A brief outline of the issues covered by the two eminent speakers:

        Krishna Dixit

        At present there is no CPD policy in India,  clearly a neglected area.

              Why CPD?

        1.  Inadequate education

        2.  Facilitate change

        3.  Help teachers to prosper in ELT

        How to motivate teachers ? How can the system help teachers embark on this lifelong journey?

        Rod Bolitho: the notion of developement must come from within the individual.

        ‘continuous’  requires constant reinvention. 

        ‘professional’ teaching as a real profession to be taken seriously. Teachers are typically challenged more than other professions .

        ‘development’ self-directed change and progress in individuals and institutions.

        Echoing and touching upon what Dr. Martin Wedell “If the exams don’t change, nothing changes”.

        We need a policy for a financial support as at the moment it operates on a ‘goodwill basis’.

        ‘Change Forces’ change is mandatory, but growth is optional.

        So… as a teacher are you a hedgehog, a dinosaur or a chameleon?

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        How to manage educational change

        Dr Martin Wedell, Senior Lecturer, University of Leeds presented a session around planning for change in education.

        He said that we are better at planning for change than seeing change in practice.

        He also said change is unlikely to be identically implemented and that ultimately it is what teachers do in classrooms that determines what changes have taken place.

        The neglect of how people actually experience change as distinct from how it might have been intended is at the heart of the spectacular failure of most social  and educational change policies.

        Transition is a complex process – changing teachers to facilitators – we often think that training will take care of that. But it is also a matter of systemic support  – both visible and invisible.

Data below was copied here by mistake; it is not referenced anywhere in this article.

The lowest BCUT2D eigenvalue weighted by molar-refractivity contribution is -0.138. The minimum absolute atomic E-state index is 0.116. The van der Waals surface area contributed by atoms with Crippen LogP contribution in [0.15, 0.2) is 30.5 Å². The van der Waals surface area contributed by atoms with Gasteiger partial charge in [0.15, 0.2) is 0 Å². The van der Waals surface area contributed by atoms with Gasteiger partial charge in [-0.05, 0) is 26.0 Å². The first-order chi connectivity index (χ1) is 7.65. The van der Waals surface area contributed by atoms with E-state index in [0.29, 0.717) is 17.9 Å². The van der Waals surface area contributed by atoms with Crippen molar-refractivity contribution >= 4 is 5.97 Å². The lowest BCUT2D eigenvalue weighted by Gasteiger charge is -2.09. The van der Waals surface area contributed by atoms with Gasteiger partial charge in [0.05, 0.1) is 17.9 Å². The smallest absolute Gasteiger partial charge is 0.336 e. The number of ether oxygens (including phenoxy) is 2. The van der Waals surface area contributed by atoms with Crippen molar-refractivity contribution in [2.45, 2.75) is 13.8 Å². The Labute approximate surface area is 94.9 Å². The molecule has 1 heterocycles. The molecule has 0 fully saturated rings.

Societal expectations and assessment systems must also change as well as the teachers and their teaching to ensure successful change processes.

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        How long do we have?

        Three things I heard yesterday.

        1.  Colombia’s National Bilingual Programme is a 16 – year programme and started 11 years after a new language policy was enacted.

        2.  China is engaged in a 40-year language programme.

        3. The UK Education acts of 1911 and 1918 which liberalised curriculum did not translate into progressive practice in the classroom until the 1960s.

        What about India?

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        Don’t miss Manish Sabharwal’s power of rhetoric

        In this session, one of the highlights of the two-day policy dialogue, Manish Sabharwal casually steers us  down an enchanted river of  laid back eloquence ,  deftly pointing out some big ideas along the way. 

        It’s a mesmirising  speech on ‘Skills for Employablity’.  Catch it here:

        http://www.britishcouncil.org.in/efponline/sessions/19_3.html

        Analogies like:  Cambrian explosions, ovarian lotteries;  thought worlds, policy orphans,; good is NOT the enemy of the great, bad is better than nothing.

        What are your thoughts?

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        What are employability skills?

        Stephen Jenner, Deputy Head Corporate Training, British Council India, poses this question as one of the parallel speakers for the Session ‘Meeting the Recruitment Challenge’.

        Stephen stresses the need for a global benchmarking tool and suggests the CEF, or rather ‘CF’ as it is more commonly being referred to.

        Stephen summarises the BPO recruiter’s daily challenge:
        1. I need people with good English, but what does that mean?
        2. What exactly are the communication skills I need for this specific process?
        3. What do I do with borderliners?
        4. How do I transform new recruits into first class employees?

        We would love to hear your ideas, suggestions and answers to these questions! Keep your comments coming in…

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        High speed eloquence

        I want to draw your attention to Manish Sabharwal’s presentation at the Third Policy Dialogue, Session 3, Building Skills for Employability. Manish is CEO and President of Team Lease.

        Manish spoke with such eloquence, wit and at such breakneck speed, that he managed to keep us all on the edge of our seats straight after lunch! His talk is peppered with so many wonderful soundbytes that I urge you to view at it in your own time. Find out what he meant by ‘the ovarian lottery’ and why  ’English is like (Microsoft) Windows.’

        Enjoy!